Bonds to fund renovations at the state crime laboratory in Moultrie will be sold next month, with work beginning soon after that, Lt. Gov. Casey Cagle announced Thursday.
Officials have said that the Georgia Bureau of Investigation laboratory, closed March 31, should reopen in early 2011. The laboratory initially was closed as the state wrangled with a budget crunch.
During brief remarks Thursday at the laboratory to a group that included law enforcement officers, Cagle said that keeping the laboratory, the only one in South Georgia, is important to the state’s criminal justice system.
“The sheriffs and police officers here in this room cannot do their job without this crime lab,” he said. “This crime lab represents access,” he said.
Atkinson County Sheriff David Moore told the group that an arrest in an unsolved murder in Willacoochee, the first there in 40 years, may have been delayed because of the closing of the laboratory.
“If this facility had been open, who knows how much sooner this lab work could have been done and we could have locked up a murderer?” he said. “As it is, we’ve still got a murderer walking loose in Willacoochee.”
Following the ceremony, Commission Chairman Benny Alderman said that Cagle, along with local state senators and representatives, were instrumental in making the reopening of the laboratory a reality.
“This is a great thing for us,” Alderman said. “He (Cagle), in my opinion, doesn’t see north Georgia and south Georgia. That’s the main thing. He just works with everybody real well.”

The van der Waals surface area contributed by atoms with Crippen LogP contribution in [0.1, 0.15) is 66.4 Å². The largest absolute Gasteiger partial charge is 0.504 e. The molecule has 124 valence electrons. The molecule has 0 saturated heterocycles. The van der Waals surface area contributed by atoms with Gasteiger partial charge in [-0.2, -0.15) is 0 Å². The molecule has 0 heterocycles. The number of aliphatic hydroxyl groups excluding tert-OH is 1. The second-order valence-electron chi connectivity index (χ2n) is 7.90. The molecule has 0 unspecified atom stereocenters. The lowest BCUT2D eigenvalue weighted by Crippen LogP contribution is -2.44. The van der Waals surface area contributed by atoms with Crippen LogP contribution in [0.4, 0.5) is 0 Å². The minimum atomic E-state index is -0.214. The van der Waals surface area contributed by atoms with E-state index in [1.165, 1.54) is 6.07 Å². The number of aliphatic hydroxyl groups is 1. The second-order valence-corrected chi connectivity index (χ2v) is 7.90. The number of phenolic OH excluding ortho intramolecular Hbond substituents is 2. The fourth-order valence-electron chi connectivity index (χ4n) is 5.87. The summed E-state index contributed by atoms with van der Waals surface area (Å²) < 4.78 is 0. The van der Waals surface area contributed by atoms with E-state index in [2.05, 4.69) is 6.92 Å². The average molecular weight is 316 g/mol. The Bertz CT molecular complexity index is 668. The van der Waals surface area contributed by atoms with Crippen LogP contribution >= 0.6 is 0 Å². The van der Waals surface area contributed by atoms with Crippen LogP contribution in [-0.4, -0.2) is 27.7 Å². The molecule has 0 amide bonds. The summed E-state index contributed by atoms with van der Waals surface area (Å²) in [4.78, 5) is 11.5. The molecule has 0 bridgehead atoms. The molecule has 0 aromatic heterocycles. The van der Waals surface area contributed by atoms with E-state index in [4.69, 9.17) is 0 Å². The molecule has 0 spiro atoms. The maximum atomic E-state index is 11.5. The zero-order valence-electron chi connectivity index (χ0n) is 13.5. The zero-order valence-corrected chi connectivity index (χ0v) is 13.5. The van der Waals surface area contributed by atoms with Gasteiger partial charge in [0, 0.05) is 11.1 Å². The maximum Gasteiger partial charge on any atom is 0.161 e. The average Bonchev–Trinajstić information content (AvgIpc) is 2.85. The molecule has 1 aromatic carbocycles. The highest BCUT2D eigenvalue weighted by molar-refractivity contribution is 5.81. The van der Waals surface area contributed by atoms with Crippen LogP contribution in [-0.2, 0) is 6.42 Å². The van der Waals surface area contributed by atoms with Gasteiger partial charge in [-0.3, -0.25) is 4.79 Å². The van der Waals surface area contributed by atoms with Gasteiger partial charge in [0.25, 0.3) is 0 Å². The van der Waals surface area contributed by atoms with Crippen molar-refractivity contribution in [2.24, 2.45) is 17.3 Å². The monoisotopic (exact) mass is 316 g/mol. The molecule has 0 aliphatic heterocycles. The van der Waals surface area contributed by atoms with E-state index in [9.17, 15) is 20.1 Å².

Legislators restored funding to the budget earlier this year, but Gov. Sonny Perdue, who signed the state budget without vetoing the laboratory funding, instructed the GBI to nevertheless close laboratories in Columbus and Moultrie.
During questioning from reporters, Cagle declined to say how he convinced the governor to change his mind on the issue.
Keeping the laboratory in South Georgia “is very important, money-wise and time-wise,” Mitchell County Sheriff W.E. Bozeman said.
The GBI began in August using the facility in August as a drop-off point for area law enforcement agencies to deliver evidence for transport to other agency facilities.
Cagle also addressed Thursday the closing of the community mental health facility in Moultrie.
Georgia Pines Community Services eliminated counseling and medication services in Moultrie last year after its budget was drastically cut.
The closing of local mental health treatment programs is being felt in the state, including the crowding of jails that are not equipped to handle the increase in mentally ill inmates, Cagle said.
“We’ve got to have real community-based solutions,” he said. “Incarceration is not really the appropriate action. It’s making sure they have medication, they have treatment. Addressing mental health has been one of the greatest challenges in our state.”